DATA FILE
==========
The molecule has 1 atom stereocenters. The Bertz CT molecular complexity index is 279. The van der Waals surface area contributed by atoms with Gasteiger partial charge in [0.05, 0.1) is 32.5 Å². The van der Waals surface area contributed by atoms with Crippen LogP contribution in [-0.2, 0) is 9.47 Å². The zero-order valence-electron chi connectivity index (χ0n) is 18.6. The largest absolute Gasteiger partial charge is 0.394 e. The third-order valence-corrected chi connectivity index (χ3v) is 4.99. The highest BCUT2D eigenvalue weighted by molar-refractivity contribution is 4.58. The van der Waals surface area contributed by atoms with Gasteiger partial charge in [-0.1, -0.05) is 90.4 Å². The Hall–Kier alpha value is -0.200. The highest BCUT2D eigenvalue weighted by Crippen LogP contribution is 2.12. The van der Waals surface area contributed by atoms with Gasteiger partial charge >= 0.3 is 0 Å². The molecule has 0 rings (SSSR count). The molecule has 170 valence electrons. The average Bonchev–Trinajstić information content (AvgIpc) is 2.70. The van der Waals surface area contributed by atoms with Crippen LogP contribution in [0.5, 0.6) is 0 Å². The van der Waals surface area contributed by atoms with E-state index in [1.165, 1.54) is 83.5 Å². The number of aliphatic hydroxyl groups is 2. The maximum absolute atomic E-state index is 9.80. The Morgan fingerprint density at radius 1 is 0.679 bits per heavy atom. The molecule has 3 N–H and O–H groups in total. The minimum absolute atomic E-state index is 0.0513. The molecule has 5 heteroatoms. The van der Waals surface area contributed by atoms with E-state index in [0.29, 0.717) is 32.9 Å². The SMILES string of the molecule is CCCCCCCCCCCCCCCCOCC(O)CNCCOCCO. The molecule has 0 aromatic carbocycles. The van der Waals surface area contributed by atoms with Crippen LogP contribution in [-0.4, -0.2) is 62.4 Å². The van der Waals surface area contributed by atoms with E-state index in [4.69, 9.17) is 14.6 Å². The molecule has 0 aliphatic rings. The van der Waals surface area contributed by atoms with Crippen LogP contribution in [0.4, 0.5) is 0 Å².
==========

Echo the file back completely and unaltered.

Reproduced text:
The molecule has 1 atom stereocenters. The Bertz CT molecular complexity index is 279. The van der Waals surface area contributed by atoms with Gasteiger partial charge in [0.05, 0.1) is 32.5 Å². The van der Waals surface area contributed by atoms with Crippen LogP contribution in [-0.2, 0) is 9.47 Å². The zero-order valence-electron chi connectivity index (χ0n) is 18.6. The largest absolute Gasteiger partial charge is 0.394 e. The third-order valence-corrected chi connectivity index (χ3v) is 4.99. The highest BCUT2D eigenvalue weighted by molar-refractivity contribution is 4.58. The van der Waals surface area contributed by atoms with Gasteiger partial charge in [-0.1, -0.05) is 90.4 Å². The Hall–Kier alpha value is -0.200. The highest BCUT2D eigenvalue weighted by Crippen LogP contribution is 2.12. The van der Waals surface area contributed by atoms with Gasteiger partial charge >= 0.3 is 0 Å². The molecule has 0 rings (SSSR count). The molecule has 170 valence electrons. The average Bonchev–Trinajstić information content (AvgIpc) is 2.70. The van der Waals surface area contributed by atoms with Crippen LogP contribution in [0.5, 0.6) is 0 Å². The van der Waals surface area contributed by atoms with E-state index in [1.165, 1.54) is 83.5 Å². The number of aliphatic hydroxyl groups is 2. The maximum absolute atomic E-state index is 9.80. The Morgan fingerprint density at radius 1 is 0.679 bits per heavy atom. The molecule has 3 N–H and O–H groups in total. The minimum absolute atomic E-state index is 0.0513. The molecule has 5 heteroatoms. The van der Waals surface area contributed by atoms with E-state index in [0.29, 0.717) is 32.9 Å². The SMILES string of the molecule is CCCCCCCCCCCCCCCCOCC(O)CNCCOCCO. The molecule has 0 aromatic carbocycles. The van der Waals surface area contributed by atoms with Crippen LogP contribution in [-0.4, -0.2) is 62.4 Å². The van der Waals surface area contributed by atoms with E-state index in [4.69, 9.17) is 14.6 Å². The molecule has 0 aliphatic rings. The van der Waals surface area contributed by atoms with Crippen LogP contribution in [0.4, 0.5) is 0 Å².